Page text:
Real Simple etiquette expert, Catherine Newman on how to deal with a troubled friendship.

Susie Cushner

Q. What do you do when someone with whom you were friendly decides she no longer wants to be your friend? This happened to me recently, and it's been upsetting and confusing. (She gave no reason for cutting off the relationship.) I am fairly sure I did nothing objectionable, but the whole episode has made me have doubts about myself.

H.G.

A. I'm sorry. It's always painful to feel abandoned by a friend. However, before you despair, ask yourself: Is it possible you're misreading the situation? For example, maybe your friend just hasn't been as communicative lately. If so, you could send an e-mail asking if she's all right. Or, if you're fairly certain there's some conflict between you and her, you could seek clarification: "I miss seeing you. If I did something to hurt you, please tell me."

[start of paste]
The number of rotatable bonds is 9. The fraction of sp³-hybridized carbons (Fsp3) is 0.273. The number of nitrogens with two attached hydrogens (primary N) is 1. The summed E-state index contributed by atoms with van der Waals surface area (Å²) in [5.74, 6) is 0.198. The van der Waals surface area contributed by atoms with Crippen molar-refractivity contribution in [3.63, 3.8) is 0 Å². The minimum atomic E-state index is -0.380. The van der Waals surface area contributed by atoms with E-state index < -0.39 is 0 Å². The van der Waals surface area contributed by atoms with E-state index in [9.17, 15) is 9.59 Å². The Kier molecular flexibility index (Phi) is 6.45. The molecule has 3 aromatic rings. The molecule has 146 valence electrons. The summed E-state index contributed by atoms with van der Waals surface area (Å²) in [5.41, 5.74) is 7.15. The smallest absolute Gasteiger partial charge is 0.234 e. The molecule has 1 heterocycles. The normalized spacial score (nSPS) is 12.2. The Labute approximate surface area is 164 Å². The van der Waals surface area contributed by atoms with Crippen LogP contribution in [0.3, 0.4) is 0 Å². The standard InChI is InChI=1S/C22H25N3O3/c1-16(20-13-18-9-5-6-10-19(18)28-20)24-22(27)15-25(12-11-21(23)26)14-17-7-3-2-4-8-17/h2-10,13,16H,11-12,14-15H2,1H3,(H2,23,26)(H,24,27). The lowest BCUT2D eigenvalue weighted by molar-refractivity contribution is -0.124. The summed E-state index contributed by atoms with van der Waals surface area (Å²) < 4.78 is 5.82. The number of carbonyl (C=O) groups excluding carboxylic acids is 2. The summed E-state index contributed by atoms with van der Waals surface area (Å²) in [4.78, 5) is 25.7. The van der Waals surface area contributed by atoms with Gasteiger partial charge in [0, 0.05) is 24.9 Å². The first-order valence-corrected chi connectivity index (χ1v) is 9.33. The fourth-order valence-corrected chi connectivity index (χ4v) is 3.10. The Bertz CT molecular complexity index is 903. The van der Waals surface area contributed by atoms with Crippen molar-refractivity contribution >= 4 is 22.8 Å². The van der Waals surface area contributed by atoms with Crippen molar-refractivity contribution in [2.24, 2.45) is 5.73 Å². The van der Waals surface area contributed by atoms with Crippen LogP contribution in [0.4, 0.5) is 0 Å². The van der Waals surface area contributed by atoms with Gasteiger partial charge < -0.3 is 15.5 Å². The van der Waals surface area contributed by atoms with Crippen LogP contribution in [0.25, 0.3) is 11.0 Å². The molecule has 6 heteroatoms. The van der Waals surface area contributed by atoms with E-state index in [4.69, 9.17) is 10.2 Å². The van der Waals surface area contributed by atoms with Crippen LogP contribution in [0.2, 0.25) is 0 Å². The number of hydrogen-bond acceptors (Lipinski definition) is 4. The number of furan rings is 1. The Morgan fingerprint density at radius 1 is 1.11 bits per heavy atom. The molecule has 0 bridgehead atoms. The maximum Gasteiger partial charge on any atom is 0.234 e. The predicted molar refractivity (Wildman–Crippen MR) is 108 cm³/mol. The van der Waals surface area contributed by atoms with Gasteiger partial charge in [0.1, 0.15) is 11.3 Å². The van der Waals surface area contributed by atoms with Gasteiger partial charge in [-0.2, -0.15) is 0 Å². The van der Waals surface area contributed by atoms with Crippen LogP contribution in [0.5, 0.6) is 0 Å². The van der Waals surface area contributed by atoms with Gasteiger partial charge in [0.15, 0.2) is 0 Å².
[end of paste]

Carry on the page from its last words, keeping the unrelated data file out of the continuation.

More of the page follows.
Reaching out does involve an element of personal risk, though. If you contact her, you should be prepared to hear something upsetting—or, perhaps, to hear nothing at all, if she has decided that the friendship is a bad fit and she doesn't want to explain her reasons to you. In that case, hard as it may be, you're better off moving on.

—Catherine Newman

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